DEFENCE has begun an inquiry into a joint Australian and Afghan raid in which two men were killed, after claims by villagers that they were abused and that the men shot were not Taliban.
The announcement by the Defence Minister, Stephen Smith, yesterday came as the Herald reported the claims of the villagers of Sula, which was raided by a combined team of Australian SAS troopers and Afghan National Security Forces.
The raid was two days after the deaths on August 29 of three Australian soldiers by a rogue Afghan soldier, Sergeant Hekmatullah, at a remote patrol base in central Oruzgan. Sergeant Hekmatullah remains on the run.
A ''quick assessment'', an appraisal of the incident without substantial interrogation of the facts, was made of the raid and its findings given to Mr Smith yesterday.
He said it was the view of the Chief and Vice-Chief of the Defence Force that the incident should be the subject of an inquiry officer's report.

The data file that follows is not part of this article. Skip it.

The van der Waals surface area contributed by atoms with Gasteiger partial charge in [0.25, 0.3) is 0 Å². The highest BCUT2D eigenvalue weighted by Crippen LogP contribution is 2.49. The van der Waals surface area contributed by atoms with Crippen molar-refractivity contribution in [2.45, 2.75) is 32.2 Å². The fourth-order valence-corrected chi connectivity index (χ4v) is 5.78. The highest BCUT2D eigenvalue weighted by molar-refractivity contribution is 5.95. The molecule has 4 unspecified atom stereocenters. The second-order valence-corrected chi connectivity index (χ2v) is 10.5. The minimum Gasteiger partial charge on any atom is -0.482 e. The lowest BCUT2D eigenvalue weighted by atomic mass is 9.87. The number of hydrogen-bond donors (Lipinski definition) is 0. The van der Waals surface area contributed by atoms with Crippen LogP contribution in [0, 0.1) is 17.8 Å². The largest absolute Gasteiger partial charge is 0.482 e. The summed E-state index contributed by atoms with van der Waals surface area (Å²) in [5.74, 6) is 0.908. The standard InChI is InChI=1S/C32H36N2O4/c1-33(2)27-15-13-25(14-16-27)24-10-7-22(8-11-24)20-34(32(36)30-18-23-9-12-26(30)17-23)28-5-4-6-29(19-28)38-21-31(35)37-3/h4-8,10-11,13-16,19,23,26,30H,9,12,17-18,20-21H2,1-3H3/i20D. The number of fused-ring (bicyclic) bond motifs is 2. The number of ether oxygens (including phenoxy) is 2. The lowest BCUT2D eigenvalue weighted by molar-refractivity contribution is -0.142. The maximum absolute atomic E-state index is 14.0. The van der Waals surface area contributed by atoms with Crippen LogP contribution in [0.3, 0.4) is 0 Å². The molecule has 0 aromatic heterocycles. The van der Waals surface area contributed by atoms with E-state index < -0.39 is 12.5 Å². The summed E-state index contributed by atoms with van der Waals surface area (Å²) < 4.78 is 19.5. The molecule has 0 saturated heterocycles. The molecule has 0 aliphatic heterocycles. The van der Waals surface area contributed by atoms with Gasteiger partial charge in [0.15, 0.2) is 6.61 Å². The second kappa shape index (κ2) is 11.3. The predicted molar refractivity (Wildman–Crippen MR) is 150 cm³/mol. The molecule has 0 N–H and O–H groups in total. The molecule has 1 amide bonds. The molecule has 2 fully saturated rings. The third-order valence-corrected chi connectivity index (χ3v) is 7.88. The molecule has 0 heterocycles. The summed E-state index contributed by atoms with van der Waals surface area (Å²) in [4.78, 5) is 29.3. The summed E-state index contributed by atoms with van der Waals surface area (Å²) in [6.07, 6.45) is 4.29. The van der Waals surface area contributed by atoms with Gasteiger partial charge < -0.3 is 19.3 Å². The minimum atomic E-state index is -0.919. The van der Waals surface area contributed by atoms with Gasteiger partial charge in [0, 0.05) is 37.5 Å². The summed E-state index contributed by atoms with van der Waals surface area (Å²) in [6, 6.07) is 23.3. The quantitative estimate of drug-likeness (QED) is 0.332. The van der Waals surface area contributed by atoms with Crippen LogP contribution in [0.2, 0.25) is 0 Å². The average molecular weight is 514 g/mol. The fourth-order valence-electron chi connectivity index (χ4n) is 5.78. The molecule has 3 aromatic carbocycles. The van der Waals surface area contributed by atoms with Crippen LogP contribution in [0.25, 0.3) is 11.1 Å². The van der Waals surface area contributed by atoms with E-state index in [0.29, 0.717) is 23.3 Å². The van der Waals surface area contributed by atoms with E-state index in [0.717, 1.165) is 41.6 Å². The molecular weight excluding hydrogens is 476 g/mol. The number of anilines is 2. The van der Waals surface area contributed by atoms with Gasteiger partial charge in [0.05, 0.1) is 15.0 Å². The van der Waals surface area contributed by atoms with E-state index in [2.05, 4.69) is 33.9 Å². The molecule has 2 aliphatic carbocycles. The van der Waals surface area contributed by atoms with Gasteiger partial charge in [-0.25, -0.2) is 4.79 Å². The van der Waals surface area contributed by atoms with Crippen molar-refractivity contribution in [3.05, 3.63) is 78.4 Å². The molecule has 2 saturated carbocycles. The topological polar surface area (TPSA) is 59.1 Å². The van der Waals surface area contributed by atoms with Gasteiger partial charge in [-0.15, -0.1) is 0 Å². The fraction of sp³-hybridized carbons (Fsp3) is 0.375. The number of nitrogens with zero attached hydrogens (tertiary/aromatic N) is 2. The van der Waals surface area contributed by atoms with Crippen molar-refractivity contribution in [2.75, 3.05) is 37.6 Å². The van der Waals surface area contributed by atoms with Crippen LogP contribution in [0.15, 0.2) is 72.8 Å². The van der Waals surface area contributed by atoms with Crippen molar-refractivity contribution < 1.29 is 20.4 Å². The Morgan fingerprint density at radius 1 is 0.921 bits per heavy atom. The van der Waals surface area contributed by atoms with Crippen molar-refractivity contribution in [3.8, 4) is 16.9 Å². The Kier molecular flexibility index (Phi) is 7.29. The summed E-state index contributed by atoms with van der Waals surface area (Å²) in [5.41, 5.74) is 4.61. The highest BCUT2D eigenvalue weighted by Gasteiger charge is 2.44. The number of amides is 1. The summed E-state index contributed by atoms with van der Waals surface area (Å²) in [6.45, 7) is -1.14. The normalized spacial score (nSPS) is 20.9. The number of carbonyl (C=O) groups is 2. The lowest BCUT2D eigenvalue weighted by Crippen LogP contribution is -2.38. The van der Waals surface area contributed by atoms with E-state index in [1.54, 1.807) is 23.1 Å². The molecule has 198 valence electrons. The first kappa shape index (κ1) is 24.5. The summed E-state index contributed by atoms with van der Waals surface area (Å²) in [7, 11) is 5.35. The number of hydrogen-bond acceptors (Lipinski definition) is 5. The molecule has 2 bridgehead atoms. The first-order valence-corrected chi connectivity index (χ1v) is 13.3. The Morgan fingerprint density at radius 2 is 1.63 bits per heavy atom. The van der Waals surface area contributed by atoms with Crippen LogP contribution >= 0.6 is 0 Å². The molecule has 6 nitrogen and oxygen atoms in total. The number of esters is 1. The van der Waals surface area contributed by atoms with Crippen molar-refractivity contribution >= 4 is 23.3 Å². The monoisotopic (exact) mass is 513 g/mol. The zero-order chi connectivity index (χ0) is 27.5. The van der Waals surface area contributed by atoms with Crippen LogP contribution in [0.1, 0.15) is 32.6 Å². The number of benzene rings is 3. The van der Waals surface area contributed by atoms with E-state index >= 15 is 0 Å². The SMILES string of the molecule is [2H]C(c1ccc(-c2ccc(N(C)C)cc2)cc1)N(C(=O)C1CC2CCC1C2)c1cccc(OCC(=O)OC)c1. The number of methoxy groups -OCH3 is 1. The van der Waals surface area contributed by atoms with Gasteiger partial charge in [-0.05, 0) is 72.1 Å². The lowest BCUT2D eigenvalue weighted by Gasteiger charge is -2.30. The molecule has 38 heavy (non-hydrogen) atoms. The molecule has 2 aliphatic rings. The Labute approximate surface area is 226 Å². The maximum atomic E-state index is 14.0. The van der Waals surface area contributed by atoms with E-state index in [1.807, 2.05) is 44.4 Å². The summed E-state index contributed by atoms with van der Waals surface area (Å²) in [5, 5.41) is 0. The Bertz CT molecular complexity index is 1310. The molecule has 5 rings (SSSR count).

Yesterday the Herald revealed the allegations, which included that a $3100 dowry was stolen, a woman's hair was ripped out and that the men killed were shot in the head and their bodies found only hours later.
Mr Smith did not answer most of the accusations directly but said he had been assured by Defence that Australian troops had behaved appropriately.
''This was … a joint operation between Australian and Afghan forces. It was properly authorised,'' he said.
Haji Raz Mohammad Akhund and his son Abdul Jalil Akhund were killed.
Mr Smith said the deaths were regrettable but had occurred in accordance with Australian rules of engagement, which were of a high standard. The men were Taliban or insurgents, he said.
However, some villagers say they were civilians.
According to incensed locals, their corpses were discovered only after the soldiers left - in Raz's case not for about 12 hours - and both had what appeared to be bullet wounds to the head.